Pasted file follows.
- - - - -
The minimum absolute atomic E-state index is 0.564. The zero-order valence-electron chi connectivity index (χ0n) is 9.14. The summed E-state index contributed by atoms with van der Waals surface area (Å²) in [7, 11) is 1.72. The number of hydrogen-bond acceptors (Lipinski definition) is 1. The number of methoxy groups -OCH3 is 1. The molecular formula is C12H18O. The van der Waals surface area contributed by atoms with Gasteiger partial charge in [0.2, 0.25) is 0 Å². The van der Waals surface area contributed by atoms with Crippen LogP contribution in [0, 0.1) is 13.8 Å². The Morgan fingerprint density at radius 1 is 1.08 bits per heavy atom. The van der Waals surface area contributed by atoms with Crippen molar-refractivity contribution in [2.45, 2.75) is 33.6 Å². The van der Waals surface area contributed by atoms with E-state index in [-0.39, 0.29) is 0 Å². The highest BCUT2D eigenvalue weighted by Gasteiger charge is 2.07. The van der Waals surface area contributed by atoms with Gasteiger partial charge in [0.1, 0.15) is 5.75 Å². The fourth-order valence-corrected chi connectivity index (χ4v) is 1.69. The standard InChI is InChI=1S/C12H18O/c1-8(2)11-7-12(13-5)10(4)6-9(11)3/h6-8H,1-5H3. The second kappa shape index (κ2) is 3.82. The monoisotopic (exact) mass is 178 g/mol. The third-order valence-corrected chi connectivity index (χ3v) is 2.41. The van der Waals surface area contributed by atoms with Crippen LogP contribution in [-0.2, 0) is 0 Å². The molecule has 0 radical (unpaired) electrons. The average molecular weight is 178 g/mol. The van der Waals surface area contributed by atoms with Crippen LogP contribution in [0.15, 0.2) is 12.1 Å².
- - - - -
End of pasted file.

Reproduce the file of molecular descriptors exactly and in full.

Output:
The minimum absolute atomic E-state index is 0.564. The zero-order valence-electron chi connectivity index (χ0n) is 9.14. The summed E-state index contributed by atoms with van der Waals surface area (Å²) in [7, 11) is 1.72. The number of hydrogen-bond acceptors (Lipinski definition) is 1. The number of methoxy groups -OCH3 is 1. The molecular formula is C12H18O. The van der Waals surface area contributed by atoms with Gasteiger partial charge in [0.2, 0.25) is 0 Å². The van der Waals surface area contributed by atoms with Crippen LogP contribution in [0, 0.1) is 13.8 Å². The Morgan fingerprint density at radius 1 is 1.08 bits per heavy atom. The van der Waals surface area contributed by atoms with Crippen molar-refractivity contribution in [2.45, 2.75) is 33.6 Å². The van der Waals surface area contributed by atoms with E-state index in [-0.39, 0.29) is 0 Å². The highest BCUT2D eigenvalue weighted by Gasteiger charge is 2.07. The van der Waals surface area contributed by atoms with Gasteiger partial charge in [0.1, 0.15) is 5.75 Å². The fourth-order valence-corrected chi connectivity index (χ4v) is 1.69. The standard InChI is InChI=1S/C12H18O/c1-8(2)11-7-12(13-5)10(4)6-9(11)3/h6-8H,1-5H3. The second kappa shape index (κ2) is 3.82. The monoisotopic (exact) mass is 178 g/mol. The third-order valence-corrected chi connectivity index (χ3v) is 2.41. The van der Waals surface area contributed by atoms with Crippen LogP contribution in [-0.2, 0) is 0 Å². The molecule has 0 radical (unpaired) electrons. The average molecular weight is 178 g/mol. The van der Waals surface area contributed by atoms with Crippen LogP contribution in [0.15, 0.2) is 12.1 Å².